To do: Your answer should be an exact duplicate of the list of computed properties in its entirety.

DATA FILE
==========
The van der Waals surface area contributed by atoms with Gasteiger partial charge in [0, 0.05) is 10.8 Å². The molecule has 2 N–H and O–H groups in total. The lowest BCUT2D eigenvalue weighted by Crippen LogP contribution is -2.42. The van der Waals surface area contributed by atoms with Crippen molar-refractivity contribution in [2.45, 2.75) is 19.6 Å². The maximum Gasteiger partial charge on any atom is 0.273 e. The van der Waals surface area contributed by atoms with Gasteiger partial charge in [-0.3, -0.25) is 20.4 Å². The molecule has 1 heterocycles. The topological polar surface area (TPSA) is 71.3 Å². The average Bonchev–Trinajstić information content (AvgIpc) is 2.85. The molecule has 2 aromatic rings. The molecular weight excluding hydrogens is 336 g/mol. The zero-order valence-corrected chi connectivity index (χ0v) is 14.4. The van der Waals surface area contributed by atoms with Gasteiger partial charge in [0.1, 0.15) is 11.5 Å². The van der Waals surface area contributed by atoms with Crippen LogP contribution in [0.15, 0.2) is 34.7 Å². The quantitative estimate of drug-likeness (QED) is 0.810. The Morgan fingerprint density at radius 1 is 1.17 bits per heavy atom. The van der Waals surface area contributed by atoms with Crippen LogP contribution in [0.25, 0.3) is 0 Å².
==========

The van der Waals surface area contributed by atoms with Gasteiger partial charge in [0, 0.05) is 10.8 Å². The molecule has 2 N–H and O–H groups in total. The lowest BCUT2D eigenvalue weighted by Crippen LogP contribution is -2.42. The van der Waals surface area contributed by atoms with Crippen molar-refractivity contribution in [2.45, 2.75) is 19.6 Å². The maximum Gasteiger partial charge on any atom is 0.273 e. The van der Waals surface area contributed by atoms with Gasteiger partial charge in [-0.3, -0.25) is 20.4 Å². The molecule has 1 heterocycles. The topological polar surface area (TPSA) is 71.3 Å². The average Bonchev–Trinajstić information content (AvgIpc) is 2.85. The molecule has 2 aromatic rings. The molecular weight excluding hydrogens is 336 g/mol. The zero-order valence-corrected chi connectivity index (χ0v) is 14.4. The van der Waals surface area contributed by atoms with Gasteiger partial charge in [0.1, 0.15) is 11.5 Å². The van der Waals surface area contributed by atoms with Crippen LogP contribution in [0.15, 0.2) is 34.7 Å². The quantitative estimate of drug-likeness (QED) is 0.810. The Morgan fingerprint density at radius 1 is 1.17 bits per heavy atom. The van der Waals surface area contributed by atoms with Crippen LogP contribution in [0.25, 0.3) is 0 Å².